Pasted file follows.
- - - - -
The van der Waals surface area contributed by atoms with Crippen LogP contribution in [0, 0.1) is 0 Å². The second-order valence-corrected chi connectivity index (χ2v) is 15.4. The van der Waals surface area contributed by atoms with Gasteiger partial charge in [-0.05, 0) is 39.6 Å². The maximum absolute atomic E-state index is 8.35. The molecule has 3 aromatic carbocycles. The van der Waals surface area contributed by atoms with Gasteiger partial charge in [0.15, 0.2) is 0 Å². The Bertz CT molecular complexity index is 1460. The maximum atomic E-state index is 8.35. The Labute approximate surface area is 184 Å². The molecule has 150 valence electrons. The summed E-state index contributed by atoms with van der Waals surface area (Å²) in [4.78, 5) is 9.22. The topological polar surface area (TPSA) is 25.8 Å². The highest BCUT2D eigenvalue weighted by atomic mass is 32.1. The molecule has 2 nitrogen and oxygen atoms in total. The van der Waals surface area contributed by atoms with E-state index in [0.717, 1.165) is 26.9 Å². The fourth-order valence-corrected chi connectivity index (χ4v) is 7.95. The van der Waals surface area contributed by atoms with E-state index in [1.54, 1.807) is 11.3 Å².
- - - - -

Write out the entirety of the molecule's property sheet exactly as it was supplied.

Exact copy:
The van der Waals surface area contributed by atoms with Crippen LogP contribution in [0, 0.1) is 0 Å². The second-order valence-corrected chi connectivity index (χ2v) is 15.4. The van der Waals surface area contributed by atoms with Gasteiger partial charge in [-0.05, 0) is 39.6 Å². The maximum absolute atomic E-state index is 8.35. The molecule has 3 aromatic carbocycles. The van der Waals surface area contributed by atoms with Gasteiger partial charge in [0.15, 0.2) is 0 Å². The Bertz CT molecular complexity index is 1460. The maximum atomic E-state index is 8.35. The Labute approximate surface area is 184 Å². The molecule has 150 valence electrons. The summed E-state index contributed by atoms with van der Waals surface area (Å²) in [4.78, 5) is 9.22. The topological polar surface area (TPSA) is 25.8 Å². The highest BCUT2D eigenvalue weighted by atomic mass is 32.1. The molecule has 2 nitrogen and oxygen atoms in total. The van der Waals surface area contributed by atoms with E-state index in [0.717, 1.165) is 26.9 Å². The fourth-order valence-corrected chi connectivity index (χ4v) is 7.95. The van der Waals surface area contributed by atoms with E-state index in [1.54, 1.807) is 11.3 Å².